Editor's Note

What do you do when someone makes a mockery of your loss, someone who caused it in the first place? Caused it out of callousness, a sense of superiority and privilege. When justice is denied, is revenge the answer? The Price asks these loaded questions in an entertaining, twists-in-the-tale way.

When the antagonists are first introduced, I wondered whether they were alien beings because of their ‘harmonized’, predictable ways. Is this going to be sci-fi? Later in the story, the antagonists want the narrator to root for their boss because he provides employment to a lot of people – a trope I have come across in many Bangla serials. As for the way it ends – I’ll wait for you to find out.

— Priyanka Sarkar
The Bombay Literary Magazine


They said they would come at 8 o’clock sharp.

Chaitali rang me up at the college to tell me. Again! I told Chaitali, ‘Why didn’t you tell them I’ll be late.’ Chaitali was silent. I added, ‘Ten or eleven at night, you could have suggested some other time!’

Chaitali answered, ‘What difference would that make? If not today then tomorrow, if not tomorrow then the day after. Do you think you can avoid them until the whole matter is settled?

It is 8 o’clock now.

Chaitali’s eyes have been fixed on the clock since 7 in the evening. She must have doubled the sugar in my tea. So sickeningly sweet! Chaitali also drank the same tea, didn’t she think it was too sweet? Or am I mistaken—everything is actually all right and I am the only one who’s confused.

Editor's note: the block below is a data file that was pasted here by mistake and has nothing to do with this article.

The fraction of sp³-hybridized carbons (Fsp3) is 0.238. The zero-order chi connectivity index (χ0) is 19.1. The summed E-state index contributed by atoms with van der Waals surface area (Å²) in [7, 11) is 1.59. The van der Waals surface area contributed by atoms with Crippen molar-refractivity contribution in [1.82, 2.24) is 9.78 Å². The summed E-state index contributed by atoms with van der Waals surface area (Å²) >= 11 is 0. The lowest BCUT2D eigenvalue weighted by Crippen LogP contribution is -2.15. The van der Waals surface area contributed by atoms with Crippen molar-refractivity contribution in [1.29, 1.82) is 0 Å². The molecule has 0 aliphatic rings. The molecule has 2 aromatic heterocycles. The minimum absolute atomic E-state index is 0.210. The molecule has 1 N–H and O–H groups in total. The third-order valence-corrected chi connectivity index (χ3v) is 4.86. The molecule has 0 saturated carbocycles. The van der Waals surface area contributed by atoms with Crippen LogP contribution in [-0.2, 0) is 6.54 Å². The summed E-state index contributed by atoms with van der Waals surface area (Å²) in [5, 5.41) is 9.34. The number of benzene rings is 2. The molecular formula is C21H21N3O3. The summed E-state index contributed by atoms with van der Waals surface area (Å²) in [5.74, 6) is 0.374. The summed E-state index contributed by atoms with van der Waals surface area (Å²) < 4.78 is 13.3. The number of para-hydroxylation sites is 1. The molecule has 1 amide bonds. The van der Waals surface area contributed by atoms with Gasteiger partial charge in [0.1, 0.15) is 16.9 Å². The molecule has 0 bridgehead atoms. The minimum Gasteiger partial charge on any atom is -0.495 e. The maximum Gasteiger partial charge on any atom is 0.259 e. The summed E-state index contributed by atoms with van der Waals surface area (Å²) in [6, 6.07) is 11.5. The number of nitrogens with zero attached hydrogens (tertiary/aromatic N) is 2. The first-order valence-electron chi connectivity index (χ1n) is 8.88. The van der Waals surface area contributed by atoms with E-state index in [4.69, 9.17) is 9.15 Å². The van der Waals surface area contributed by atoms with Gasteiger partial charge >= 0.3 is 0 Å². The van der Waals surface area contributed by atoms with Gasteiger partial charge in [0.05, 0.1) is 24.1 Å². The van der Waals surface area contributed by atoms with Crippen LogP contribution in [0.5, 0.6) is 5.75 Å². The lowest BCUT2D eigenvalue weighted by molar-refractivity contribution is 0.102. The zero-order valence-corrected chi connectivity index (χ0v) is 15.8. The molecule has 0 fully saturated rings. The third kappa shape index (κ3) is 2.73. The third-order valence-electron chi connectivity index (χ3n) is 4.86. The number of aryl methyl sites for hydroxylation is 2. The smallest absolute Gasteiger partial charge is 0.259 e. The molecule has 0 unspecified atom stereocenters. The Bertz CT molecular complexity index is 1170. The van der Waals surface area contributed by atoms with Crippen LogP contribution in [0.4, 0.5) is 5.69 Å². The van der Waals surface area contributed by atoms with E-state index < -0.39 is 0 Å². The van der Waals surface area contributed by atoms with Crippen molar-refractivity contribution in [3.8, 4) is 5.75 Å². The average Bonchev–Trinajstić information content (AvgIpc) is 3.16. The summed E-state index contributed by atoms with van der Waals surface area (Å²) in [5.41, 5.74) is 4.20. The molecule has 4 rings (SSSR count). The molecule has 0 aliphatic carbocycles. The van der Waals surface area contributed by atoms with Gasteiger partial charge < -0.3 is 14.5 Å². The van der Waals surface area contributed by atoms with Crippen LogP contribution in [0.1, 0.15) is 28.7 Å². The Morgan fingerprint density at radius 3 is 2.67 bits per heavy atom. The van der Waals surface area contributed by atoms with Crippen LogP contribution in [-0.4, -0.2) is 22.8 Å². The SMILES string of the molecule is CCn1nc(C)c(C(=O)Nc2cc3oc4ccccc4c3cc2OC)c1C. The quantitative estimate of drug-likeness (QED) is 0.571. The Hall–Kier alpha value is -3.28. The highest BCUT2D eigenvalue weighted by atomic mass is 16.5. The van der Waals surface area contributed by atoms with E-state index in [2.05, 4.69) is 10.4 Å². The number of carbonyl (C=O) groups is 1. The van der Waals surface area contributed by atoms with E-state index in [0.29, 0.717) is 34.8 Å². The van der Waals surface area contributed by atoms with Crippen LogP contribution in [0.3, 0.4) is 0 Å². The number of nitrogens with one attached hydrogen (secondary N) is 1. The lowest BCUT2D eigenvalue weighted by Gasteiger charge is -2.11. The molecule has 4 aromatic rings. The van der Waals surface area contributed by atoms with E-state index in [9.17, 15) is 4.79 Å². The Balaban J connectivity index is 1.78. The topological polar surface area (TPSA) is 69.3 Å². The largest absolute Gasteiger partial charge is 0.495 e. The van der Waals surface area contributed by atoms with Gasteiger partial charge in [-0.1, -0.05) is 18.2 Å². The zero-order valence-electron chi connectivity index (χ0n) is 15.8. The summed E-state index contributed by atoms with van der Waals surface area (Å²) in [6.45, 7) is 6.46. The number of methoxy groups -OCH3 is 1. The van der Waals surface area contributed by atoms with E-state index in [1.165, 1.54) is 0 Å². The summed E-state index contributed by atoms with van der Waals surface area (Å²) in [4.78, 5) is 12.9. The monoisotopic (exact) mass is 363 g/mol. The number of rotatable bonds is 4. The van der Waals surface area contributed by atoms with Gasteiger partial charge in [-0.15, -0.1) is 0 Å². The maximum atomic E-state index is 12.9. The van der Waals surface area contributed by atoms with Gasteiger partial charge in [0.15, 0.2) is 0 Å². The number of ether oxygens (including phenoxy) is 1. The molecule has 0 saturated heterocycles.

They said they would come at 8 o’clock.

I knew they would arrive at 8 o’clock sharp. They were extremely punctual. Never have they turned up even five or ten minutes late or early. Didn’t their watches ever run too fast…or too slow? Take the clock in our bedroom, it’s five minutes faster than the one in our drawing room. These people followed the time on our drawing room clock. Sometimes I feel they synchronized their watches with it the very first day they came with the proposition. How could the clock and their watches move in such complete harmony otherwise?

I was in the bedroom—my eyes were on the newspaper. I wasn’t reading it. In fact, I wasn’t even looking at it. The newspaper was simply open in front of me. Chaitali was staring at the clock intently. I knew she would alert me as soon as the hands of the clock in the bedroom indicated it was five minutes to 8.

Chaitali said, ‘It’s 8 o’clock. They will be here soon. Go to the drawing room.’

Ting tong.

 Predictably, the calling bell rang only once.

Even if I don’t open the door right away, I know they would be waiting for me patiently. The bell would not ring a second time. They wouldn’t urge me to hurry by ringing the bell once more. With their heads bowed, they would wait outside my door for as long as they could. And only after that—with a slight touch of their hands—would they ring the bell a second time. I had looked at them through the peephole the last two days. I did it today too. The same four familiar figures. Oh, how respectable they looked standing there!

I opened the door.

One of them looked at me with a sad smile. Another asked me gently, ‘May we come in’?

This was exactly what happened the other day. One person smiled ruefully; another asked if they could come in. And today—an action replay.

They came in and sat down. I knew what would happen next. The elderly man would ask if I could please bring him a glass of water.